LAHORE: Pakistan’s film industry has lifted off since the past decade but it still hasn’t reached a point where it can be considered great and is yet to be hit by the new wave of cinema. Although we have seen some movies making it big at the box-office, it can easily be said that there is still a lot of room for improvement.
Arth- The Destination, that released worldwide on 21st December 2017, was definitely a good effort to up the revival game of the industry.
The movie is based on Mahesh Bhatt’s original of the same name that came out in 1982, and is directed by Shaan Shahid. Although it has taken inspiration from the original, Arth- The Destination is improvised, has been made for the modern time and revolves around the cosmopolitan life.
The story revolves around four lives; Uzma and Umar- a married couple and a writer and director, respectively (played by Uzma Hassan and Mohib Mirza), Ali – a forgotten musician (played by Shaan) and Umaimah – a superstar (played by Humaima Malick). It is all about how Uzma’s life is turned upside down when her husband falls in love with Umaimah and leaves her. Following the heartbreak, she finds solace in her friend, the musician Ali, who helps her get through the tough time and also becomes the reason for all the characters crossing paths with each other, in some way.
The central theme that Arth focuses on is human relationships. From unfaithful marriages and heartbreaks to friendship and love, the movie seems to have it all. It also shows the audience how each character finds their destination in the shape of love or regret, following their successes or failures.
With a gripping storyline and an ensemble cast, it is expected that if nothing at all, the acting will be top notch. Thus, it does not come as a surprise that each actor tries to do justice to their respective character through their acting skills. Not only that, the intensity of the emotions is visible throughout.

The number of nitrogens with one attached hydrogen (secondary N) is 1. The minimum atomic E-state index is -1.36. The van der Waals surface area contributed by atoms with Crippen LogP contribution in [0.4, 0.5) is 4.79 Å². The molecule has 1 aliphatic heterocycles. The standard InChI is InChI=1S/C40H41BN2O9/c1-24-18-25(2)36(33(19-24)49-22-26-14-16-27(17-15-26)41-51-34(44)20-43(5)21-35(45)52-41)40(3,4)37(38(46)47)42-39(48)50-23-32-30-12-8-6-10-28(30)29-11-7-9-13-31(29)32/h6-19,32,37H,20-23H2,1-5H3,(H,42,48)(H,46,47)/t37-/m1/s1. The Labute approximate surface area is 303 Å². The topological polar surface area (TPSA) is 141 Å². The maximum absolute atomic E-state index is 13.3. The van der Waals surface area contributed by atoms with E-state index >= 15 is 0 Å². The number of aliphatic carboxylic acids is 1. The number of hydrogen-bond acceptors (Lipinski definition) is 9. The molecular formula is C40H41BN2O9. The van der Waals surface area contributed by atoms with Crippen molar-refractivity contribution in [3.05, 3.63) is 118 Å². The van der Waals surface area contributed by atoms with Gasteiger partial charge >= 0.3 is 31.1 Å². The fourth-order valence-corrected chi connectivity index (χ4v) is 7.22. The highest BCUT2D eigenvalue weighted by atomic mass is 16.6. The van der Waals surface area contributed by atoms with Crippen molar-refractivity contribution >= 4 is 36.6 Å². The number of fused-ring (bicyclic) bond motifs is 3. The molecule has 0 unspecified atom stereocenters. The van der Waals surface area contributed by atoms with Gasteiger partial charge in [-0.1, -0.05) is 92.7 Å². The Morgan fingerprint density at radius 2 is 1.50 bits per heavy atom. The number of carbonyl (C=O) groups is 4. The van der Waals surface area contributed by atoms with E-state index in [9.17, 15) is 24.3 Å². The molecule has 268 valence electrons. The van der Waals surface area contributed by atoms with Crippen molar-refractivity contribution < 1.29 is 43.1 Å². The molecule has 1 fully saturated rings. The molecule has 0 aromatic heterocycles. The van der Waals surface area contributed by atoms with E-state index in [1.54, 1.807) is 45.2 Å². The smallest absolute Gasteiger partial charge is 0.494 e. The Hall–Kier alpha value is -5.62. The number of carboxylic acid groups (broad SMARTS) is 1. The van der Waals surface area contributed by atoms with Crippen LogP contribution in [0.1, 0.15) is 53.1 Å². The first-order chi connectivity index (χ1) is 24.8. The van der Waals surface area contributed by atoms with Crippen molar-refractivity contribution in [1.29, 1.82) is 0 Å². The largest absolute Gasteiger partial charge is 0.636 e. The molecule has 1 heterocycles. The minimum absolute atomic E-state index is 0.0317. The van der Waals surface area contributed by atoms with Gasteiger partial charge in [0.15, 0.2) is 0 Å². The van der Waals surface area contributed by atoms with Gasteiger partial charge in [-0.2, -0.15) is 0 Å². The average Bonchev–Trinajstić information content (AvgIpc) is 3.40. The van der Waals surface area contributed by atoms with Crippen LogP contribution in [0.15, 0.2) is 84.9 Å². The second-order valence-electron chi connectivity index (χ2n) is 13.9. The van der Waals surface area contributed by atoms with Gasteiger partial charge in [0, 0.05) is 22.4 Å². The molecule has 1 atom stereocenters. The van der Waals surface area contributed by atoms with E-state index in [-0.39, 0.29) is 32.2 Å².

Those who have watched the movie would agree that Uzma Hassan was the lady of the hour. Except for a few overdone scenes (as being Pakistanis we tend to go a little overboard), she definitely managed to make her mark with a powerful performance.
In addition to that, Shaan did equally well on his part as an actor bringing out the emotion needed for a struggling artist and friend. Whereas, Humaima and Mohib shared the screen space but with less screen time. Their respective characters added the glamour to the movie along with some strong acting. However, due to less screen time, their characters were not given space to develop, unlike Shaan and Uzma’s characters that seemed to have more substance and proper development. Moreover, there were scenes where the actors gave such a strong and excellent dialogue delivery that the audience was willing to overlook the flaws in the film.
Coming to the musical score, in my opinion, it is the most significant part of any movie and Shaan, in this case totally nailed it. Sahir Ali Bagga, known for his memorable tunes was definitely the best choice for the music. Songs like ‘Mushid Jee’ and ‘Sanwar De Khudaya’ topped the list with amazing shots throughout keeping the audience emotionally hooked.
Although the cinematography in most parts was very nicely done for a Pakistani movie, the film uses too many close-up shots, especially in the first half, leaving no room for the audience to understand where the particular action is happening. Not only that, another thing that caught my eye was the choppy editing; the director kept jumping from one frame to another in some scenes, leaving the audience confused for a while as to what was happening.
It felt as if the first cut of the movie was released. Had this been executed properly, the respective scenes would have been magical; rather the movie would have had a more powerful impact on the audience. Another thing that put me off was the unnecessary use of the English language in an Urdu language movie followed by the coarse language; which to my surprise did not catch the attention of the censor board, unlike the other superfluous issues that catch their attention immediately.
My final verdict is that Arth isn’t a flawed movie; one wouldn’t call it a complete fail, but wouldn’t categorize as a perfect movie either. Despite its shortcomings, the acting, musical score and cinematography cover it up.
As it is often heard that our industry is undergoing a revival, one can cut some slack and give a huge round of applause to the team that added another feather to the cap of an industry, which is growing gradually. If you want to go watch a good movie with a good musical score that keeps you hooked throughout, Arth will do the trick for you.